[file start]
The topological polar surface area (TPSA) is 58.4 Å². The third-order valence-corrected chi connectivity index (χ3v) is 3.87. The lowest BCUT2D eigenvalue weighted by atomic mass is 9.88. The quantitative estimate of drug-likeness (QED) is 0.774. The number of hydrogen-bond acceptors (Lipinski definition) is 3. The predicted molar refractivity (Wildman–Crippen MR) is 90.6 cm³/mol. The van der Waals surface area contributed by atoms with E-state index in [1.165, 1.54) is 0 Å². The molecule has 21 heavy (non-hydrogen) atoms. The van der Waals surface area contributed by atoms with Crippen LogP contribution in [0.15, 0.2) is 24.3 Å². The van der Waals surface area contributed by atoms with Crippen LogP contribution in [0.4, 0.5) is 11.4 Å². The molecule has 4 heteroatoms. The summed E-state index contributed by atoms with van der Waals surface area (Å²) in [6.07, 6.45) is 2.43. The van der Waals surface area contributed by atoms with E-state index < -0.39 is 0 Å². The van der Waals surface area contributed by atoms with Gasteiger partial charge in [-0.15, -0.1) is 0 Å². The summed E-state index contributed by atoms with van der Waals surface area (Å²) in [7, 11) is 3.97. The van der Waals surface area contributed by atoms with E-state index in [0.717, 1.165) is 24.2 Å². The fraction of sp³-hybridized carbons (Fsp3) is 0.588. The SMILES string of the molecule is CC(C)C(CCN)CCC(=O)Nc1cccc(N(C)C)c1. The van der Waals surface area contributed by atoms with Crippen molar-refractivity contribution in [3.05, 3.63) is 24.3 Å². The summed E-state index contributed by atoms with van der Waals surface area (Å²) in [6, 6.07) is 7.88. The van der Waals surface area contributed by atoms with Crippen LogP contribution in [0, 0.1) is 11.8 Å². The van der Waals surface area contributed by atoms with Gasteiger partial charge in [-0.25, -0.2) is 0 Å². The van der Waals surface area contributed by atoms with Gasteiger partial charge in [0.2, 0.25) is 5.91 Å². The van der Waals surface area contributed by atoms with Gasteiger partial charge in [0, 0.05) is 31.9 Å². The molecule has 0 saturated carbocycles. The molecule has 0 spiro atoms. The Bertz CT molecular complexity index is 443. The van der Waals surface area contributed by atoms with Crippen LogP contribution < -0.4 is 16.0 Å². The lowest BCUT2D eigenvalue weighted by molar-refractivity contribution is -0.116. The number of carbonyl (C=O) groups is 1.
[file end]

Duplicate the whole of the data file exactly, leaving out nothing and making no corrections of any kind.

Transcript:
The topological polar surface area (TPSA) is 58.4 Å². The third-order valence-corrected chi connectivity index (χ3v) is 3.87. The lowest BCUT2D eigenvalue weighted by atomic mass is 9.88. The quantitative estimate of drug-likeness (QED) is 0.774. The number of hydrogen-bond acceptors (Lipinski definition) is 3. The predicted molar refractivity (Wildman–Crippen MR) is 90.6 cm³/mol. The van der Waals surface area contributed by atoms with E-state index in [1.165, 1.54) is 0 Å². The molecule has 21 heavy (non-hydrogen) atoms. The van der Waals surface area contributed by atoms with Crippen LogP contribution in [0.15, 0.2) is 24.3 Å². The van der Waals surface area contributed by atoms with Crippen LogP contribution in [0.4, 0.5) is 11.4 Å². The molecule has 4 heteroatoms. The summed E-state index contributed by atoms with van der Waals surface area (Å²) in [6.07, 6.45) is 2.43. The van der Waals surface area contributed by atoms with E-state index < -0.39 is 0 Å². The van der Waals surface area contributed by atoms with Gasteiger partial charge in [-0.15, -0.1) is 0 Å². The summed E-state index contributed by atoms with van der Waals surface area (Å²) in [7, 11) is 3.97. The van der Waals surface area contributed by atoms with E-state index in [0.717, 1.165) is 24.2 Å². The fraction of sp³-hybridized carbons (Fsp3) is 0.588. The SMILES string of the molecule is CC(C)C(CCN)CCC(=O)Nc1cccc(N(C)C)c1. The van der Waals surface area contributed by atoms with Crippen molar-refractivity contribution in [3.05, 3.63) is 24.3 Å². The summed E-state index contributed by atoms with van der Waals surface area (Å²) in [6, 6.07) is 7.88. The van der Waals surface area contributed by atoms with Crippen LogP contribution in [0, 0.1) is 11.8 Å². The van der Waals surface area contributed by atoms with Gasteiger partial charge in [-0.25, -0.2) is 0 Å². The van der Waals surface area contributed by atoms with Gasteiger partial charge in [0.2, 0.25) is 5.91 Å². The van der Waals surface area contributed by atoms with Gasteiger partial charge in [0, 0.05) is 31.9 Å². The molecule has 0 saturated carbocycles. The molecule has 0 spiro atoms. The Bertz CT molecular complexity index is 443. The van der Waals surface area contributed by atoms with Crippen LogP contribution < -0.4 is 16.0 Å². The lowest BCUT2D eigenvalue weighted by molar-refractivity contribution is -0.116. The number of carbonyl (C=O) groups is 1.